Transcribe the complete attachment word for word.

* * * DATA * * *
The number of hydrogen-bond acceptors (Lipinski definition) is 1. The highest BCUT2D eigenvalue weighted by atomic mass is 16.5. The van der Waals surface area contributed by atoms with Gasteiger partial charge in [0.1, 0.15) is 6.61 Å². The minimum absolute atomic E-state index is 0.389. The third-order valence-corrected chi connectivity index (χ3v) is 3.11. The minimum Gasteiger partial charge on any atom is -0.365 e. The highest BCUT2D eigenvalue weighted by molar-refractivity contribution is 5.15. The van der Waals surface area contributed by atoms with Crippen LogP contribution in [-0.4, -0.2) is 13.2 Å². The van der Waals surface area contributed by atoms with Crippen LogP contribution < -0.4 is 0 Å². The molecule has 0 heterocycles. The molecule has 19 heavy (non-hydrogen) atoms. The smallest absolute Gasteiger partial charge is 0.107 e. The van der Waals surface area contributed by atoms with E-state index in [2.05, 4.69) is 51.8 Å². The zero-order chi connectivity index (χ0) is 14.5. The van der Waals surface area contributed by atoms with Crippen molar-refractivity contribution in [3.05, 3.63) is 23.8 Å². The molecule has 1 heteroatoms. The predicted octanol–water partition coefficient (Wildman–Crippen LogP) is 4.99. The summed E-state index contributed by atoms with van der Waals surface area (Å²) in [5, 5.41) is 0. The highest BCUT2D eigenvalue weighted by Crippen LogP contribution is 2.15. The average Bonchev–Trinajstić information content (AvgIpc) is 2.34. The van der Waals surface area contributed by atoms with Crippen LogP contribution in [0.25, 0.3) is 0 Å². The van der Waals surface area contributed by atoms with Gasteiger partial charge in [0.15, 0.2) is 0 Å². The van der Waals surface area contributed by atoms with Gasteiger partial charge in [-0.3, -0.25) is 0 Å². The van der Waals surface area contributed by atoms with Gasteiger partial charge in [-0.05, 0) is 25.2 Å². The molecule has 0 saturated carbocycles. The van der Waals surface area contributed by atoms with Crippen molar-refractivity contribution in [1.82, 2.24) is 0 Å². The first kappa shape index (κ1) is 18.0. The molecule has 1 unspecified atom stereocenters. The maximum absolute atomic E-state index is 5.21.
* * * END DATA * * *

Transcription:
The number of hydrogen-bond acceptors (Lipinski definition) is 1. The highest BCUT2D eigenvalue weighted by atomic mass is 16.5. The van der Waals surface area contributed by atoms with Gasteiger partial charge in [0.1, 0.15) is 6.61 Å². The minimum absolute atomic E-state index is 0.389. The third-order valence-corrected chi connectivity index (χ3v) is 3.11. The minimum Gasteiger partial charge on any atom is -0.365 e. The highest BCUT2D eigenvalue weighted by molar-refractivity contribution is 5.15. The van der Waals surface area contributed by atoms with Crippen LogP contribution in [-0.4, -0.2) is 13.2 Å². The van der Waals surface area contributed by atoms with Crippen LogP contribution < -0.4 is 0 Å². The molecule has 0 heterocycles. The molecule has 19 heavy (non-hydrogen) atoms. The smallest absolute Gasteiger partial charge is 0.107 e. The van der Waals surface area contributed by atoms with E-state index in [2.05, 4.69) is 51.8 Å². The zero-order chi connectivity index (χ0) is 14.5. The van der Waals surface area contributed by atoms with Crippen molar-refractivity contribution in [3.05, 3.63) is 23.8 Å². The molecule has 1 heteroatoms. The predicted octanol–water partition coefficient (Wildman–Crippen LogP) is 4.99. The summed E-state index contributed by atoms with van der Waals surface area (Å²) in [5, 5.41) is 0. The highest BCUT2D eigenvalue weighted by Crippen LogP contribution is 2.15. The average Bonchev–Trinajstić information content (AvgIpc) is 2.34. The van der Waals surface area contributed by atoms with Crippen LogP contribution in [0.25, 0.3) is 0 Å². The van der Waals surface area contributed by atoms with Gasteiger partial charge in [0.15, 0.2) is 0 Å². The van der Waals surface area contributed by atoms with Gasteiger partial charge in [-0.3, -0.25) is 0 Å². The van der Waals surface area contributed by atoms with Gasteiger partial charge in [-0.05, 0) is 25.2 Å². The molecule has 0 saturated carbocycles. The van der Waals surface area contributed by atoms with Crippen molar-refractivity contribution in [1.82, 2.24) is 0 Å². The first kappa shape index (κ1) is 18.0. The molecule has 1 unspecified atom stereocenters. The maximum absolute atomic E-state index is 5.21.